There's no point leaving LaTeX to automatically generate the section numbers if you have to keep track of them all, and change all your cross-references every time you add a new section. Fortunately LaTeX provides a way to generate the correct number. All you have to do is label the part of the document you want to reference, and then refer to this label when you want to cross-reference it[ Referring to labels in other documents ]. LaTeX will then determine the correct number that needs to be inserted at that point. This label can be anything you like as long as it is unique, but it's a good idea to make it something obvious so that, firstly, you can remember the label when you want to use it, and secondly, when you read through your code at some later date, it's immediately apparent to you to which part of the document you are referring.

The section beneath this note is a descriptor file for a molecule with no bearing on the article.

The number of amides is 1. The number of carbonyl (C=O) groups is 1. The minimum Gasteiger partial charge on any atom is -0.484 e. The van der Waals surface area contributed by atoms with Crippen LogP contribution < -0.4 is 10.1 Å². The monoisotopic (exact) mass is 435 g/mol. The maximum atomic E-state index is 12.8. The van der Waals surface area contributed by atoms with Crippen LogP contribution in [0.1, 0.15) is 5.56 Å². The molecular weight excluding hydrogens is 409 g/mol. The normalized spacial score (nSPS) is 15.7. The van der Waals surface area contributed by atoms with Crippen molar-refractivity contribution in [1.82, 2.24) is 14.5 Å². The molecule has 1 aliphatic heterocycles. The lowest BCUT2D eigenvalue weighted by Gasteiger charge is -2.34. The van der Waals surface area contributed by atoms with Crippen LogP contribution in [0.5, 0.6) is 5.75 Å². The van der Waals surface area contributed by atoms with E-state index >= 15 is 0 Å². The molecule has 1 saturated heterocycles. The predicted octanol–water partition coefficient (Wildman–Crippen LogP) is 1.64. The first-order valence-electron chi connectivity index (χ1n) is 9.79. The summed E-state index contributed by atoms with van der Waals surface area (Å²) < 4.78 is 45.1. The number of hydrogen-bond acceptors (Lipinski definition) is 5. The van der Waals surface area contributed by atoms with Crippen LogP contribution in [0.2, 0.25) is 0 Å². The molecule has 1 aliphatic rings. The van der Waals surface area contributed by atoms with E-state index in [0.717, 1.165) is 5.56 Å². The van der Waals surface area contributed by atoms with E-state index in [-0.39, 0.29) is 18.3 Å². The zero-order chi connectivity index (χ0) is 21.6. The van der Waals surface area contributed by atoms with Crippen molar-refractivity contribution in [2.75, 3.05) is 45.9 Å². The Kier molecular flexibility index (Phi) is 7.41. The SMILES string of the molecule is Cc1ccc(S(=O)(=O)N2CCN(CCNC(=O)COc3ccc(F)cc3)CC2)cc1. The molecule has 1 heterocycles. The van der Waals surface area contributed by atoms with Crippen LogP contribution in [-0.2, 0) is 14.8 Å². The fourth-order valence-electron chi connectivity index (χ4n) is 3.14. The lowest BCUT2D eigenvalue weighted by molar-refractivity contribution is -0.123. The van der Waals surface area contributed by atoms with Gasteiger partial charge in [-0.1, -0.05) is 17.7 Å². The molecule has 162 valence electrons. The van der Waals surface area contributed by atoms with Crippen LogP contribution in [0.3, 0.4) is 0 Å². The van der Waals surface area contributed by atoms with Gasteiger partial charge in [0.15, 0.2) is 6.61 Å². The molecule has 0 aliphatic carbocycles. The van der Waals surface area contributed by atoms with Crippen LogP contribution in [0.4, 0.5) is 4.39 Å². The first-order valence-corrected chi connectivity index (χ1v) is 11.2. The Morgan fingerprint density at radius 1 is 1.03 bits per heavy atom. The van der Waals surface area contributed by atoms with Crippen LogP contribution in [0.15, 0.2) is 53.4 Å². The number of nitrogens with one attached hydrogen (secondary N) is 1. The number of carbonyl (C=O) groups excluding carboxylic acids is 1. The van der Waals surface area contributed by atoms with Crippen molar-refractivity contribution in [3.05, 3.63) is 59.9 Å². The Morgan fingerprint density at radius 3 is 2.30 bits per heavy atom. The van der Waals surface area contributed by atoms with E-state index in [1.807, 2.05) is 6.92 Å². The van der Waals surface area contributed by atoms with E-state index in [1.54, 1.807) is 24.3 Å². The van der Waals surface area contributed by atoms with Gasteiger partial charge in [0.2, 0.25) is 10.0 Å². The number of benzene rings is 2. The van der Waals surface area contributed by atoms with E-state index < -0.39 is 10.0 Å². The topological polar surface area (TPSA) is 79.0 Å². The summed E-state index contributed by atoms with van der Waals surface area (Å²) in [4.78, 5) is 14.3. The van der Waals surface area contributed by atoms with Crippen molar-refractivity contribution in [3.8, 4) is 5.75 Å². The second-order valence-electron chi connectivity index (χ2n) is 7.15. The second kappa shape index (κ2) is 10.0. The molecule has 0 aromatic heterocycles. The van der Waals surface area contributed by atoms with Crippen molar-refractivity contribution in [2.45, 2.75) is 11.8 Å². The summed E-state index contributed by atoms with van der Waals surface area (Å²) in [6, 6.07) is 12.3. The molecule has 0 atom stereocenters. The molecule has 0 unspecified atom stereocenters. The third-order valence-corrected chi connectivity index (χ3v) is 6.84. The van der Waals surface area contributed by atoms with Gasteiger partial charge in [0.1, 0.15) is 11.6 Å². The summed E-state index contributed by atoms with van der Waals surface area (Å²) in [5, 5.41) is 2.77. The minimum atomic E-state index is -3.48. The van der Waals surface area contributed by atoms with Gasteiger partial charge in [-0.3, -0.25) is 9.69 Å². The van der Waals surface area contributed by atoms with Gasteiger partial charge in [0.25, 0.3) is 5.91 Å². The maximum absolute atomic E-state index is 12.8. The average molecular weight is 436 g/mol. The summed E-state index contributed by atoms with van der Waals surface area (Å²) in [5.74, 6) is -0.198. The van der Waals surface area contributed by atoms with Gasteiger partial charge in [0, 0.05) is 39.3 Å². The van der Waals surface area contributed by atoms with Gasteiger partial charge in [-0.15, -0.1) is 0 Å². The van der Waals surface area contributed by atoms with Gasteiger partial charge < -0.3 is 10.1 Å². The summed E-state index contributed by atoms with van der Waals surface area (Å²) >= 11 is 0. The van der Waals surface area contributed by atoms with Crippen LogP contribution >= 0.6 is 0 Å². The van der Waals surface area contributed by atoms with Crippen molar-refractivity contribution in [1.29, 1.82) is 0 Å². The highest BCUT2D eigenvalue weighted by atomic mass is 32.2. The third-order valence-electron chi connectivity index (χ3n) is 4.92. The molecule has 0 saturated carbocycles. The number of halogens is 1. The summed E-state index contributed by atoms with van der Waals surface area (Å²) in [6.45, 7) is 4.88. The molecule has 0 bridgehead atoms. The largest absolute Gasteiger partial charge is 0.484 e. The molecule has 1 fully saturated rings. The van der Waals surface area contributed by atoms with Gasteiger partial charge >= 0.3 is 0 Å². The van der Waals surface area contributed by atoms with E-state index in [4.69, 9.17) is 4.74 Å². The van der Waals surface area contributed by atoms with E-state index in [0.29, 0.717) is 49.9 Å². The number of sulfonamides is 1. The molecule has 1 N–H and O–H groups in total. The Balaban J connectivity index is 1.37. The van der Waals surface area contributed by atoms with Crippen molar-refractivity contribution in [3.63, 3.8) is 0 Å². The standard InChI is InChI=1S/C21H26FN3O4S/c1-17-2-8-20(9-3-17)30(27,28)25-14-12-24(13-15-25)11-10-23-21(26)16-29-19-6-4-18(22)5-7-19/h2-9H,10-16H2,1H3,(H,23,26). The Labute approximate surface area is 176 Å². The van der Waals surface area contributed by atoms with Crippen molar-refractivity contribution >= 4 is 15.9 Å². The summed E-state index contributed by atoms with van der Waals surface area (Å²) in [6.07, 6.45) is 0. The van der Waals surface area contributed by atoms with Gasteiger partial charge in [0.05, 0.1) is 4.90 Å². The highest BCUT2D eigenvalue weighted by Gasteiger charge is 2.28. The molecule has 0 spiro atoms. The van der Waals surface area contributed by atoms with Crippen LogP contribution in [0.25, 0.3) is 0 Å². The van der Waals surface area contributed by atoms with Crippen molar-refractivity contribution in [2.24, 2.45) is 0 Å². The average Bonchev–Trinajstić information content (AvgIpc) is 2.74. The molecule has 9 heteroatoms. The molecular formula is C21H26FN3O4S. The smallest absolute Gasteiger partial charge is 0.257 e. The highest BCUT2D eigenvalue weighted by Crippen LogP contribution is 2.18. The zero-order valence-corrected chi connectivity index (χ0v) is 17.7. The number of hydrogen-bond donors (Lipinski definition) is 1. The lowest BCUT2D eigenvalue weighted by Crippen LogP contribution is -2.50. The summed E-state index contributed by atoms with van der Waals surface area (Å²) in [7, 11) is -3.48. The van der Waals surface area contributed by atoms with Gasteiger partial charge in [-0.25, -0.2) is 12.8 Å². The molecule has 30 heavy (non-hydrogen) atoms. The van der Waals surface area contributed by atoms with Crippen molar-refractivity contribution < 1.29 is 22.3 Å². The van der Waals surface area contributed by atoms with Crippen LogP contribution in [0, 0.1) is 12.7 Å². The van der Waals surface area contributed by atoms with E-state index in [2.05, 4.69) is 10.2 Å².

LaTeX/Labels and Cross-referencing
Sectioning and Cross-references
Instructions for preparing an initial manuscript
In LaTeX, you can easily reference almost anything that can be numbered, and have LaTeX automatically updating the numbering for you whenever necessary. The objects which can be referenced include chapters, sections, subsections, footnotes, theorems, equations, figures and tables  , and the commands to be used do not depend on what you are referencing, and they are:. LaTeX will calculate the right numbering for the objects in the document; the marker you have used to label the object will not be shown anywhere in the document.
One of the most useful features of LaTeX is its ability to handle cross-references. To use this, we first define a label at the section or equation, table, etc. When you run LaTeX on a document with cross-references, it often doesn't know which section the references actually refer to. LaTeX Warning: Label s may have changed. Rerun to get cross-references right.